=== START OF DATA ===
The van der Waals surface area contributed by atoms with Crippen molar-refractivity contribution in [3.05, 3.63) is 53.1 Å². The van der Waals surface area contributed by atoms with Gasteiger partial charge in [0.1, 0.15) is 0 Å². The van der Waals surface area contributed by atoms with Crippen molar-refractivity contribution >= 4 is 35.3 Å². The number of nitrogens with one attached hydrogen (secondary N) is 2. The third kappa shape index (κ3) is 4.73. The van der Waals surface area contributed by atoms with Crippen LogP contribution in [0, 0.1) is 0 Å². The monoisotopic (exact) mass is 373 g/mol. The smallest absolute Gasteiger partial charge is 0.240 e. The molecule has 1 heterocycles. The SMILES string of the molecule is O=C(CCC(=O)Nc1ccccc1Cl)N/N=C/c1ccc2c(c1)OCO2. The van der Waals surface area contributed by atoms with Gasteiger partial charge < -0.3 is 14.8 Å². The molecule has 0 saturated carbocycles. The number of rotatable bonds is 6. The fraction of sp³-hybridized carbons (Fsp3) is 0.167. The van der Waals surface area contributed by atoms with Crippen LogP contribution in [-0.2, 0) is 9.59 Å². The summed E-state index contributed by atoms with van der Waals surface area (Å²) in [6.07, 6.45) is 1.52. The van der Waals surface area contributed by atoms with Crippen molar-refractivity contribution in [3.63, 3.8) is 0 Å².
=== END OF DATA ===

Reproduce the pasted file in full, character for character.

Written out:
The van der Waals surface area contributed by atoms with Crippen molar-refractivity contribution in [3.05, 3.63) is 53.1 Å². The van der Waals surface area contributed by atoms with Gasteiger partial charge in [0.1, 0.15) is 0 Å². The van der Waals surface area contributed by atoms with Crippen molar-refractivity contribution >= 4 is 35.3 Å². The number of nitrogens with one attached hydrogen (secondary N) is 2. The third kappa shape index (κ3) is 4.73. The van der Waals surface area contributed by atoms with Crippen LogP contribution in [0, 0.1) is 0 Å². The monoisotopic (exact) mass is 373 g/mol. The smallest absolute Gasteiger partial charge is 0.240 e. The molecule has 1 heterocycles. The SMILES string of the molecule is O=C(CCC(=O)Nc1ccccc1Cl)N/N=C/c1ccc2c(c1)OCO2. The van der Waals surface area contributed by atoms with Gasteiger partial charge < -0.3 is 14.8 Å². The molecule has 0 saturated carbocycles. The number of rotatable bonds is 6. The fraction of sp³-hybridized carbons (Fsp3) is 0.167. The van der Waals surface area contributed by atoms with Crippen LogP contribution in [-0.2, 0) is 9.59 Å². The summed E-state index contributed by atoms with van der Waals surface area (Å²) in [6.07, 6.45) is 1.52. The van der Waals surface area contributed by atoms with Crippen molar-refractivity contribution in [3.63, 3.8) is 0 Å².